How Prince’s Golf Club in Kent achieved GEO certification

Tony Hanson
By Tony Hanson May 24, 2016 03:39

Golf Environment Organisation (GEO) sustainability associate Tony Hanson explains how Prince’s Golf Club in Kent achieved GEO certification following his audit – which shows the world the club is environmentally friendly

I recently had the pleasure of visiting Prince’s Golf Club, near Sandwich in Kent, to undertake an independent audit for the Golf Environment Organisation (GEO) following the club’s recent participation in GEO’s OnCourse® sustainability programme.

I have now completed a number of audits for clubs applying for GEO Certified® and all the clubs I have visited have shown an awareness of the natural environment, together with a significant appetite to reduce their environmental impact within the built environment. Prince’s Golf Club has, along with the other clubs that have achieved certification, made a conscious effort to incorporate environmental, natural resource and social awareness in all of their management decisions.

Prince’s provides a challenge for the maintenance of a golf course due to its location, geology, hydrology and the number of statutory designations requiring enhanced protection of both species and habitats.

It would be very simple for Prince’s to throw their hands up in horror and complain bitterly about all the onerous requirements for the operation of a golf facility in such a location. I am pleased to say that the management at Prince’s have taken precisely the opposite view.

The club has been closely involved with Dr Graham Earl of Canterbury Christ Church University to help and encourage a long-term study of the ecology and habitats found on this site. Statutory designations include Site of Special Scientific Interest (SSSI), Special Area of Conservation (SAC), RAMSAR and Special Protection Area (SPA) with numerous stakeholders for the site including Natural England, the Environment Agency and local wildlife groups. The club has taken the enlightened view that working with the stakeholders, to help study the habitat and ecosystems, was the sensible route.

This approach has not resulted in the site being preserved in aspic, but importantly for both players and the ecology, the management of the site has developed and evolved through closer monitoring and research.

One example of this consultative approach was the re-siting of the sixth fairway which had been problematic for the golfers because it was prone to waterlogging. Following consultation with Natural England the club discussed and agreed the possibility of moving the sixth fairway around 100 yards. In the waterlogged area the club designed and created a swale which during the winter period holds water to a depth of approximately one metre and in the summer is almost completely dry. This new wetland habitat has rapidly been adopted by a host of amphibians and insects together with an occasional stray golf ball.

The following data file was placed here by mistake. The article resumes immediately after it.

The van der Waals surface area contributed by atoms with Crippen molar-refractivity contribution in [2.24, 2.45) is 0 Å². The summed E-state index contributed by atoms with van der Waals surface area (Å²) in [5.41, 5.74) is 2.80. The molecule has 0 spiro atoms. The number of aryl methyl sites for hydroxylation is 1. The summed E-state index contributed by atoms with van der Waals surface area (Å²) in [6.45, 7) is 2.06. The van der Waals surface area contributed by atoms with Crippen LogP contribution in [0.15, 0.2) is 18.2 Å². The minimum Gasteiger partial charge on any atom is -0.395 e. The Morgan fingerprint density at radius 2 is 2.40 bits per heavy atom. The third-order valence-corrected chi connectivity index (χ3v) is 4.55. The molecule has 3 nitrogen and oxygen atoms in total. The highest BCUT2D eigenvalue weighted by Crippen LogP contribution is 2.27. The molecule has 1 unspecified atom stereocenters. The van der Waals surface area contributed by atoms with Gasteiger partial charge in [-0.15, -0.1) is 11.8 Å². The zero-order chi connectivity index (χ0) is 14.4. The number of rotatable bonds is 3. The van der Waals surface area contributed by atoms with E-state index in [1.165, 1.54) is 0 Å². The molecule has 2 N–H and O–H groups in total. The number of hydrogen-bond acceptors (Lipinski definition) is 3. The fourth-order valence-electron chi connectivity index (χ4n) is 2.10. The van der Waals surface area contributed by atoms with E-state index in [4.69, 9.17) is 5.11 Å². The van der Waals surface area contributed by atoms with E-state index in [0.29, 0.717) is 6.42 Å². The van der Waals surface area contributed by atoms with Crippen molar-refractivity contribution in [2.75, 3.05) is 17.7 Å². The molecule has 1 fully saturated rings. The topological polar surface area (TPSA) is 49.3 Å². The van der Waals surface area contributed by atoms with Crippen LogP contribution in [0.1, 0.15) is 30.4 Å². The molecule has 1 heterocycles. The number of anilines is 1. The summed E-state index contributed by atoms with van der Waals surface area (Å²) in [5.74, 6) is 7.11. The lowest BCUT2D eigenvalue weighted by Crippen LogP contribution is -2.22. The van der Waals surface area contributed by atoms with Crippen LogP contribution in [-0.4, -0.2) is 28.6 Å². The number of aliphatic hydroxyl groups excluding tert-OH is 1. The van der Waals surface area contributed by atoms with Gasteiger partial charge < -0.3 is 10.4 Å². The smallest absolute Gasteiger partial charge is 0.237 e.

The club is also going through a process of reinstating natural habitats through the removal of plantations that were established during the postwar period. The removal of the non-native conifers and the reinstatement of naturalised habitats should encourage successional flora to continue the process of expanding the area of natural habitats across and beyond the course. This particular project has also involved the creation of an additional wetland area and some sand for topdressing the fairways.

The club has also made some land available to allow test comparisons of the most common management techniques to understand how they affect the native species and to understand which technique provides the most benefit to the natural ecology.

The result of the tests are interesting, in so far as the most beneficial to the natural species found across the site is to burn. The burning process would appear to have a greater effect on the invasive species than those being encouraged as part of the typical ecological makeup of grey dune systems.

This management style will form the basis of future tests on the main course providing a substantially less labour intensive system for achieving a thriving natural ecology.

Prince’s has gone well beyond the requirements of certification in terms of the studies undertaken and the time involved speaks volumes about the management and commitment. Importantly for the golf industry, Prince’s provides an overview of the potential benefits of the cooperation between the scientific community and the golf industry.

Understanding the habitat we will be better able to identify the benefits to the natural environment provided by golf. Following the evolution in sympathetic management techniques and the continued reduction in the use of pesticides and fertilisers, we can hopefully move away from the caricature of the natural environment.

I know that many clubs will have undertaken various projects to improve environmental performance – if you have, please let me know.

For more information please contact: Tony Hanson MBIFM, AIEMA and GEO sustainability associate. Tel: 07786 435 010, email:


Tony Hanson
By Tony Hanson May 24, 2016 03:39
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